Books on Poland
% of GDP
Update No: 103 - (28/11/05)
New Polish leadership and a new government
Poland has a new president-elect and a new government, the major party of which
is the Law and Justice party. As it so happens, Lech Kaczynski, the victor of
the presidential elections, belongs to it. In a remarkable turn-around, after
trailing in the polls throughout the campaign, Kaczynski, the mayor of Warsaw
and one of the leaders of the Polish conservative party, obtained about 55 per
cent of votes in the second round run-off on October 9th and thus became the
newly elected Polish president. Kaczynski's rival, Donald Tusk, of Civic
Platform, was lagging 10 per cent behind. The inauguration of the new Polish
president is set to take place on December 23.
Incumbent Polish President Aleksander Kwasniewski congratulated Kaczynski on the
victory even before the official announcement of the voting results. About 51
per cent of Polish citizens came to the polls, which was higher than the turnout
registered during the first round of voting two weeks previously.
Lech Kaczynski's victory became possible owing to the activity of the regional
electorate (40 per cent of the country's population); Kaczynski promised to
support the Polish peasants, who suffer from tough competition with West
European agricultural companies.
It is clear that the country is splitting against the background of contrary
views regarding Poland's future in Europe. Donald Tusk was leading in Poland's
large cities, including Warsaw, the capital. He was a proponent of European
integration and the free market, on which Polish goods would have little chance
to compete with French and German products, for example. Tusk's followers will,
nevertheless, participate in the formation of the coalition government of Poland
headed by Kazimierz Marcinkiewicz (a member of Lech Kaczynski's party).
Lech Kaczynski and his twin brother Jaroslaw, who declined the position of the
prime minister after the victory in the parliamentary elections for the sake of
his brother's political career, can be characterized as Euro-sceptics. The
Kaczynski brothers do not wish to deprive Poland of certain privileges and hand
them over to the European Committee or the European Parliament. They also want
to adjourn the introduction of the single European currency: Poland will not be
ready for the euro even in 2010, according to their opinion. They continually
emphasize the important role of the Catholic Church in the country: Lech
Kaczynski repeatedly banned gay pride parades in Warsaw, when he took the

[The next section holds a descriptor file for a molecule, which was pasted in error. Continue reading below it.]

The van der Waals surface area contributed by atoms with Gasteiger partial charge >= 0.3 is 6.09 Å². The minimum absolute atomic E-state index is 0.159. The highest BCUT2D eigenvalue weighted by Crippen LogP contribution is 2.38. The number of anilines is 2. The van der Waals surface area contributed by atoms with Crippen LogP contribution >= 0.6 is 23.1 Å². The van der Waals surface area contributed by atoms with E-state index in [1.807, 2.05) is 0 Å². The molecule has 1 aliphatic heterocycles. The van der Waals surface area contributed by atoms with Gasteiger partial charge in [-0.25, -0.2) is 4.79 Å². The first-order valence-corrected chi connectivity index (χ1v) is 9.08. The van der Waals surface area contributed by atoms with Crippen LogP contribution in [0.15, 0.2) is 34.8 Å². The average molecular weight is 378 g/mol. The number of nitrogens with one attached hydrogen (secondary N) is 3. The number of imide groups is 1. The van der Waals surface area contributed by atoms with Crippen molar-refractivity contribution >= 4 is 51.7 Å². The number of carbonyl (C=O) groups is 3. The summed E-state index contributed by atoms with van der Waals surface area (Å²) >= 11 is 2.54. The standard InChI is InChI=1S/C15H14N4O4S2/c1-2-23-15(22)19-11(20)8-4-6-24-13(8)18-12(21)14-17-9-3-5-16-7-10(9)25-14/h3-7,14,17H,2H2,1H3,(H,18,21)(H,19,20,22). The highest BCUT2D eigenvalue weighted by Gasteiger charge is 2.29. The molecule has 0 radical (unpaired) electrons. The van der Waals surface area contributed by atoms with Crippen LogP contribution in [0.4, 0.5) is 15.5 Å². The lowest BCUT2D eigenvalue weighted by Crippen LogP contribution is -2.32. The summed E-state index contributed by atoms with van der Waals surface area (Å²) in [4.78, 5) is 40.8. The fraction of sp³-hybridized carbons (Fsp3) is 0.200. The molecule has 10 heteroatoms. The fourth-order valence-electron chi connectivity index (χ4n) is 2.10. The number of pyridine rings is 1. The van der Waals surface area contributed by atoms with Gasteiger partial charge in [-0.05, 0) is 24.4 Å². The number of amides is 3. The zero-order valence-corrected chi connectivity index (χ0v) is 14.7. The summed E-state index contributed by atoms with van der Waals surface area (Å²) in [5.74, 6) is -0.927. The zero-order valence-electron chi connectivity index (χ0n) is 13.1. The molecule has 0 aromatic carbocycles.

position of the city mayor.
As for the international political course of the new Polish president, it
will most likely have a strong pro-American orientation. Lech Kaczynski stated
on numerous occasions that Poland would have to cooperate with the USA and NATO
to be able to defend its interests in relations with Russia and Germany.
Kaczynski harshly criticized Angela Merkel's suggestion to open the museum of
exiled nations in Berlin (the museum would be devoted to the ousting of Germans
from Poland and Czechoslovakia in 1945-1947). He particularly stated that Poland
could easily open the museum of Nazi atrocities in Warsaw.
Poland's relations with Russia have been seriously aggravated with a series of
violent attacks against diplomats and journalists of the two countries. The new
president of Poland will probably take efforts to add more fuel to the fire.
Lech Kaczynski has already stated that he would struggle to retrieve historical
justice and would particularly ask the Russian administration to apologize for
many years of the socialist regime in Poland. In addition Poland's engagement
with the opposition in Belarus is guarantee to annoy Moscow.
Historical legacy of Kwasniewski
It is worth reflecting on the historical legacy of Kwasniewski, who remains
president until December 23. He has played a remarkable role in recent
development in Europe and won plaudits from Washington for doing so. Bush is a
personal friend and is likely to back him for the next post he has his eye on,
that of secretary-general of the UN.
As with the Iraq war and the power struggle in Ukraine, the Polish ruling elite
is taking on the role of a US ally in Europe, helping Washington pursue its
aims. Kwasniewksi was a key figure in the Orange Revolution in Ukraine last year
and was profusely thanked by President Viktor Yushchenko.
Kwasniewski used all his powers to prevent serious resistance against the
toppling of incumbent President Viktor Yanukovich. On November 26, when 60,000
miners from the country's east made their way to Kiev to confront supporters of
the orange revolution, Kwasniewski mustered all his diplomatic weight to prevent
their arrival. After the demonstration was stopped, two of the three demands of
the marchers were met on that same evening.
Two roundtable discussions were held, where the opposition laid out its demands.
Kwasniewski played a decisive role here as well. After the second roundtable,
Yushchenko and Kwasniewski spoke together to demonstrators in front of the